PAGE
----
Who is Robert Rauschenberg?
Robert Rauschenberg was a prominent 20th-century artist who bridged the gap between Abstract Expressionism and Pop Art. A lifelong experimentalist, Rauschenberg blended numerous mediums to produce his brand of mixed media collages.
Obtaining a Rauschenberg work is extremely rare due to his successful career in the 50s and 60s, most of his oeuvre is held within museum and private collections. This then results in scarcity of his art in the secondary market. Most recently, Buffalo II (1964) sold for $89 million at Christie’s, shattering Rauschenberg’s previous record of $18 million for Johanson’s Painting (1961). To date, 46 works by Rauschenberg have sold at auction, with six surpassing more than $10 million. Many of his smaller combined early transfer drawings sell for a few million dollars.
|Born||October 22, 1925,|
|Died||May 12, 2008|
|Mediums||Mixed Media, Painting, Sculpture, Printmaking, Photography|
Robert Rauschenberg Biography
Robert Rauschenberg was born in Port Arthur, Texas, the son of working-class fundamentalist Christian parents. While many of his contemporaries delved into art from a pre-adolescent age, Rauschenberg didn’t pursue the arts until his twenties. Initially, Rauschenberg attended the University of Austin, Texas to study pharmacology, but eventually dropped out due to his dyslexia. It was also reported that he did not want to dissect a frog in biology class.
In 1944, Rauschenberg was drafted into the U.S. Army, where he served as a neuropsychiatric technician in a Navy hospital in San Diego for two years. It was during this time that Rauschenberg developed a curiosity for the arts when he saw oil paintings in person for the first time at the Huntington Art Gallery. Using the money from his G.I. Bill, Rauschenberg enrolled at the Kansas City Art Institute, and later the Academie Julian in Paris. In 1948, he moved to North Carolina to study under Josef Albers at the Black Mountain College. Albers, a German artist and founder of Bauhaus, was one of the most influential visual arts teachers of the 20th century. It was during his time with Albers that Rauschenberg started to hone in on his personal style and experimentation with different techniques.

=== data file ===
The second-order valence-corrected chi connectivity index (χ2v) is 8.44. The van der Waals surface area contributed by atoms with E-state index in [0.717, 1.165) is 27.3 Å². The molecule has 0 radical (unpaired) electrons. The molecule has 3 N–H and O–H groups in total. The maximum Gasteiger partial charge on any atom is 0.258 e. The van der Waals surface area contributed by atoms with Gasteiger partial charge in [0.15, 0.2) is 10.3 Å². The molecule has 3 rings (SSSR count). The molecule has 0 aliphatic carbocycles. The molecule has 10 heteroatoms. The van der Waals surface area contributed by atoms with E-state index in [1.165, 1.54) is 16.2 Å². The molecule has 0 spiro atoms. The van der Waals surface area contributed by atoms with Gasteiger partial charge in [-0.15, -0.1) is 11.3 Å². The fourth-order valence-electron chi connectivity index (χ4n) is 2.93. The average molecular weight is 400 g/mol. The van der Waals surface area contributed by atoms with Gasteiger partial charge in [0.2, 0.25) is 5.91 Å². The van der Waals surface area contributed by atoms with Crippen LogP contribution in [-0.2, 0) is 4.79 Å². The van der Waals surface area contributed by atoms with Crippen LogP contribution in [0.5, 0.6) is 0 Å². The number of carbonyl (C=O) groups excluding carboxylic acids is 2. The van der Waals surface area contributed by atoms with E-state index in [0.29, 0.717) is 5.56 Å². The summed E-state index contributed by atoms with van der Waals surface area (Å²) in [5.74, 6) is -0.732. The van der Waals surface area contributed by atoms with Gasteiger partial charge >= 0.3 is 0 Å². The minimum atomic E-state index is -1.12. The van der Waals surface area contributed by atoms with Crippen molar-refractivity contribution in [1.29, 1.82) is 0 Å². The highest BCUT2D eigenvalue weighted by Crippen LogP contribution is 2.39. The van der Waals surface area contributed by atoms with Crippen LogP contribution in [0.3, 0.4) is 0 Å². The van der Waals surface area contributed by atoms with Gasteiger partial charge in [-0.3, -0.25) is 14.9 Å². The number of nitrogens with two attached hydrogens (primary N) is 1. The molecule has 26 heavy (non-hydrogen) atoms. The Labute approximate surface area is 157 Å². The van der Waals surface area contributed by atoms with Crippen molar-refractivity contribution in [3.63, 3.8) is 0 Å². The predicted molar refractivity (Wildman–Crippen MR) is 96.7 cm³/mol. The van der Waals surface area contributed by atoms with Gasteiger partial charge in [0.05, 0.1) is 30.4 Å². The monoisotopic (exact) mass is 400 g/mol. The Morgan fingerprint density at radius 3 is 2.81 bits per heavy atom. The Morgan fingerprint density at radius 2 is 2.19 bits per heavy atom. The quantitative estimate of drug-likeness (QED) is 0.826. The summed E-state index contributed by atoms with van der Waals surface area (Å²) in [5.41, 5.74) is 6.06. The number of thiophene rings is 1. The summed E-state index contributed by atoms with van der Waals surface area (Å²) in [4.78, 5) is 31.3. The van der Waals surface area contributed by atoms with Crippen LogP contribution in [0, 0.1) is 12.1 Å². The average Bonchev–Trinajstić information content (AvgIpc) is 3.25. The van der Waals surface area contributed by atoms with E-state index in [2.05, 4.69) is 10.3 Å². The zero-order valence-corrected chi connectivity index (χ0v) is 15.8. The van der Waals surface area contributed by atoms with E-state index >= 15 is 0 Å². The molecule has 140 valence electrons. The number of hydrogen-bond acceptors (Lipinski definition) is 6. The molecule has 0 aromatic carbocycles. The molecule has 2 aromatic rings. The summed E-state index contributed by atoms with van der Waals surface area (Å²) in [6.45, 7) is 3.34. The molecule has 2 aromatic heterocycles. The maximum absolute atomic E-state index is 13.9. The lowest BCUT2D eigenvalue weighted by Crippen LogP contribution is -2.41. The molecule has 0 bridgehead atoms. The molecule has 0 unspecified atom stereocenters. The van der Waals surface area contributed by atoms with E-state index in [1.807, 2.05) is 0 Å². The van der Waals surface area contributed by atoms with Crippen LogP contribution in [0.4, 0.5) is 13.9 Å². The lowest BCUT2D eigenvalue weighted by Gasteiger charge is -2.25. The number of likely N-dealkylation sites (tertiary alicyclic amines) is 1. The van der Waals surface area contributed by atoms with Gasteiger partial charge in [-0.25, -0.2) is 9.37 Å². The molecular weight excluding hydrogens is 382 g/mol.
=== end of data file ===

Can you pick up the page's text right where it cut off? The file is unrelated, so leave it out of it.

In 1949, Rauschenberg moved to New York City and became involved with the abstract expressionist movement, adopting the loose brushstrokes and free association technique. However, Rauschenberg never formally affiliated with the movement and preferred to depict real subjects, saying that “Painting relates to both art and life.” This was his way of rejecting the coded symbolism of abstract artwork, instead of focusing on the use of tangible physical objects with more direct meaning.
Robert Rauschenberg Artistic Style and Career
Rauschenberg was inspired by a myriad of influences and worked on a wide range of subjects, materials, and techniques. During his 60-year career, he produced paintings, sculptures, drawings, and photography and was most known for combining these mediums for an entirely new style of artwork. These collages, which Rauschenberg called “combines,” blurred the lines between conventional mediums and challenged the gestural, abstract paintings of popular artists at the time. Rauschenberg produced his series of combines for a decade (1954-1964), using everyday objects and materials such as fabric, wood, metal, and string, and combining them with oil paints, silkscreens, and photography transfers.